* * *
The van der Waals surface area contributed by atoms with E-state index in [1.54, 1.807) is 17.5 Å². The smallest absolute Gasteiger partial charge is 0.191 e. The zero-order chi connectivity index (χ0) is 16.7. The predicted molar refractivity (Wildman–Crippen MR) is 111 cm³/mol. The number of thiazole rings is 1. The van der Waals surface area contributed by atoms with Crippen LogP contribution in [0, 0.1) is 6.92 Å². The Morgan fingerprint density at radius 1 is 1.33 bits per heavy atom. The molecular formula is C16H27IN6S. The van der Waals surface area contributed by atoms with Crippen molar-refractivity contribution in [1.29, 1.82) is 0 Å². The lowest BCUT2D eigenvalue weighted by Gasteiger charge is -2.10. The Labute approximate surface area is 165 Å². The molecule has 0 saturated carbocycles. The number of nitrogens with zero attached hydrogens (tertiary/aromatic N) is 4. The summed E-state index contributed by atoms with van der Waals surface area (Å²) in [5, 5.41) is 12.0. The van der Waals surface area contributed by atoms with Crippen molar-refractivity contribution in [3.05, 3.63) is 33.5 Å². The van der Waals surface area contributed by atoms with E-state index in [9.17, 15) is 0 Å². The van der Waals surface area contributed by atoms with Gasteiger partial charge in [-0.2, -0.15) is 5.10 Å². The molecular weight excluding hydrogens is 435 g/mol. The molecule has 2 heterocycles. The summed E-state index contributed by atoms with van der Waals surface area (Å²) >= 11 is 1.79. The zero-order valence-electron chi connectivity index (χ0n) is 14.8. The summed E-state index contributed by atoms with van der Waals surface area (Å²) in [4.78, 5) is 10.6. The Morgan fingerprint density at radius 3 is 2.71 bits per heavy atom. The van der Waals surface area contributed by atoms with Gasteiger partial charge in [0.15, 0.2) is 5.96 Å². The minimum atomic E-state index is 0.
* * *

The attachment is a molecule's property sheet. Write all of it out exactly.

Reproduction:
The van der Waals surface area contributed by atoms with E-state index in [1.54, 1.807) is 17.5 Å². The smallest absolute Gasteiger partial charge is 0.191 e. The zero-order chi connectivity index (χ0) is 16.7. The predicted molar refractivity (Wildman–Crippen MR) is 111 cm³/mol. The number of thiazole rings is 1. The van der Waals surface area contributed by atoms with Crippen LogP contribution in [0, 0.1) is 6.92 Å². The Morgan fingerprint density at radius 1 is 1.33 bits per heavy atom. The molecular formula is C16H27IN6S. The van der Waals surface area contributed by atoms with Crippen molar-refractivity contribution in [1.29, 1.82) is 0 Å². The lowest BCUT2D eigenvalue weighted by Gasteiger charge is -2.10. The Labute approximate surface area is 165 Å². The molecule has 0 saturated carbocycles. The number of nitrogens with zero attached hydrogens (tertiary/aromatic N) is 4. The summed E-state index contributed by atoms with van der Waals surface area (Å²) in [5, 5.41) is 12.0. The van der Waals surface area contributed by atoms with Crippen molar-refractivity contribution in [3.05, 3.63) is 33.5 Å². The van der Waals surface area contributed by atoms with E-state index in [9.17, 15) is 0 Å². The van der Waals surface area contributed by atoms with Gasteiger partial charge in [-0.2, -0.15) is 5.10 Å². The molecular weight excluding hydrogens is 435 g/mol. The molecule has 2 heterocycles. The summed E-state index contributed by atoms with van der Waals surface area (Å²) >= 11 is 1.79. The zero-order valence-electron chi connectivity index (χ0n) is 14.8. The summed E-state index contributed by atoms with van der Waals surface area (Å²) in [4.78, 5) is 10.6. The Morgan fingerprint density at radius 3 is 2.71 bits per heavy atom. The van der Waals surface area contributed by atoms with Gasteiger partial charge in [0.15, 0.2) is 5.96 Å². The minimum atomic E-state index is 0.